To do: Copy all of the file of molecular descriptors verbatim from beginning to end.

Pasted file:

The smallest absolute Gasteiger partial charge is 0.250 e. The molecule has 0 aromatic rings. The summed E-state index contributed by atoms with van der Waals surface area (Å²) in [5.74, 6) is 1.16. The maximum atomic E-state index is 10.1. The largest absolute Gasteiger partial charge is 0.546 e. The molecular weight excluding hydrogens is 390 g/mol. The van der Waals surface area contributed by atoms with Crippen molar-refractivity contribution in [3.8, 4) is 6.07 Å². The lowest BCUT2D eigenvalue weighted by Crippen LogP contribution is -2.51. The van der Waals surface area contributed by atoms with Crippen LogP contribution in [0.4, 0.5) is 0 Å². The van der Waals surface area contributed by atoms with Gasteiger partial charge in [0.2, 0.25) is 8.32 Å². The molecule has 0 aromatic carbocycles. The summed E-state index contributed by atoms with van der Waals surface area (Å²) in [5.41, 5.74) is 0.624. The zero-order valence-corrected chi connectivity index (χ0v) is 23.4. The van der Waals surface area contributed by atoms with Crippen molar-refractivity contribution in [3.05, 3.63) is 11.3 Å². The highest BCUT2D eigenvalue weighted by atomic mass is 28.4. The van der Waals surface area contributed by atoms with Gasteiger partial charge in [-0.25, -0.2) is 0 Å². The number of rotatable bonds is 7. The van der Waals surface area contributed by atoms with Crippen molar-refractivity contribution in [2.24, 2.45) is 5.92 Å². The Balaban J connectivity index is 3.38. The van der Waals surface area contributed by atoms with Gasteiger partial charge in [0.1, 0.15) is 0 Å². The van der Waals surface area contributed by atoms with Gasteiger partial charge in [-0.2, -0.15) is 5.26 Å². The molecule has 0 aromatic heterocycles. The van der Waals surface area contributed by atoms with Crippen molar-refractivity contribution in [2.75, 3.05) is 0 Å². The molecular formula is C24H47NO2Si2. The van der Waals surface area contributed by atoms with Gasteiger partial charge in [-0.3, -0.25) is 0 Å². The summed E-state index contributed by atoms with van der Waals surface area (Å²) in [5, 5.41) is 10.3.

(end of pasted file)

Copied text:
The smallest absolute Gasteiger partial charge is 0.250 e. The molecule has 0 aromatic rings. The summed E-state index contributed by atoms with van der Waals surface area (Å²) in [5.74, 6) is 1.16. The maximum atomic E-state index is 10.1. The largest absolute Gasteiger partial charge is 0.546 e. The molecular weight excluding hydrogens is 390 g/mol. The van der Waals surface area contributed by atoms with Crippen molar-refractivity contribution in [3.8, 4) is 6.07 Å². The lowest BCUT2D eigenvalue weighted by Crippen LogP contribution is -2.51. The van der Waals surface area contributed by atoms with Crippen LogP contribution in [0.4, 0.5) is 0 Å². The van der Waals surface area contributed by atoms with Gasteiger partial charge in [0.2, 0.25) is 8.32 Å². The molecule has 0 aromatic carbocycles. The summed E-state index contributed by atoms with van der Waals surface area (Å²) in [5.41, 5.74) is 0.624. The zero-order valence-corrected chi connectivity index (χ0v) is 23.4. The van der Waals surface area contributed by atoms with Crippen molar-refractivity contribution in [3.05, 3.63) is 11.3 Å². The highest BCUT2D eigenvalue weighted by atomic mass is 28.4. The van der Waals surface area contributed by atoms with Gasteiger partial charge in [-0.25, -0.2) is 0 Å². The number of rotatable bonds is 7. The van der Waals surface area contributed by atoms with Crippen molar-refractivity contribution in [2.24, 2.45) is 5.92 Å². The Balaban J connectivity index is 3.38. The van der Waals surface area contributed by atoms with Gasteiger partial charge in [0.1, 0.15) is 0 Å². The van der Waals surface area contributed by atoms with Gasteiger partial charge in [-0.2, -0.15) is 5.26 Å². The molecule has 0 aromatic heterocycles. The van der Waals surface area contributed by atoms with Crippen molar-refractivity contribution in [2.75, 3.05) is 0 Å². The molecular formula is C24H47NO2Si2. The van der Waals surface area contributed by atoms with Gasteiger partial charge in [-0.3, -0.25) is 0 Å². The summed E-state index contributed by atoms with van der Waals surface area (Å²) in [5, 5.41) is 10.3.